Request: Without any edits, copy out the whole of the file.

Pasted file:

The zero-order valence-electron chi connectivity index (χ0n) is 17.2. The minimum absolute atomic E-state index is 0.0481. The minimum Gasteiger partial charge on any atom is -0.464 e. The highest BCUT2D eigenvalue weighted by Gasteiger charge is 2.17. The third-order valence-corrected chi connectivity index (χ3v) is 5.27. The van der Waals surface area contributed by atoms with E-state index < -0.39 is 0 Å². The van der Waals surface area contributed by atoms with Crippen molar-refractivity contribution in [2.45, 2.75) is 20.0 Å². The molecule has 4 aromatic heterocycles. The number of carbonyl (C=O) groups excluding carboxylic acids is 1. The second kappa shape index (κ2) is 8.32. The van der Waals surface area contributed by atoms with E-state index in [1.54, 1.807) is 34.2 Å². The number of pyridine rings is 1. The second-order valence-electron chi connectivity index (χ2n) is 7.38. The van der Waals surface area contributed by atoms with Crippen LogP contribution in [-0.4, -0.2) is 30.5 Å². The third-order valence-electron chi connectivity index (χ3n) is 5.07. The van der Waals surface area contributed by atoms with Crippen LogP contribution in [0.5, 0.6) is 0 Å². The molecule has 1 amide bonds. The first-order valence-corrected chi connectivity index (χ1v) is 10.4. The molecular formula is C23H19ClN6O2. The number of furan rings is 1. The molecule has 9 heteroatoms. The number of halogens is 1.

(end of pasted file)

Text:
The zero-order valence-electron chi connectivity index (χ0n) is 17.2. The minimum absolute atomic E-state index is 0.0481. The minimum Gasteiger partial charge on any atom is -0.464 e. The highest BCUT2D eigenvalue weighted by Gasteiger charge is 2.17. The third-order valence-corrected chi connectivity index (χ3v) is 5.27. The van der Waals surface area contributed by atoms with E-state index < -0.39 is 0 Å². The van der Waals surface area contributed by atoms with Crippen molar-refractivity contribution in [2.45, 2.75) is 20.0 Å². The molecule has 4 aromatic heterocycles. The number of carbonyl (C=O) groups excluding carboxylic acids is 1. The second kappa shape index (κ2) is 8.32. The van der Waals surface area contributed by atoms with E-state index in [1.54, 1.807) is 34.2 Å². The number of pyridine rings is 1. The second-order valence-electron chi connectivity index (χ2n) is 7.38. The van der Waals surface area contributed by atoms with Crippen LogP contribution in [-0.4, -0.2) is 30.5 Å². The third-order valence-electron chi connectivity index (χ3n) is 5.07. The van der Waals surface area contributed by atoms with Crippen LogP contribution in [0.5, 0.6) is 0 Å². The molecule has 1 amide bonds. The first-order valence-corrected chi connectivity index (χ1v) is 10.4. The molecular formula is C23H19ClN6O2. The number of furan rings is 1. The molecule has 9 heteroatoms. The number of halogens is 1.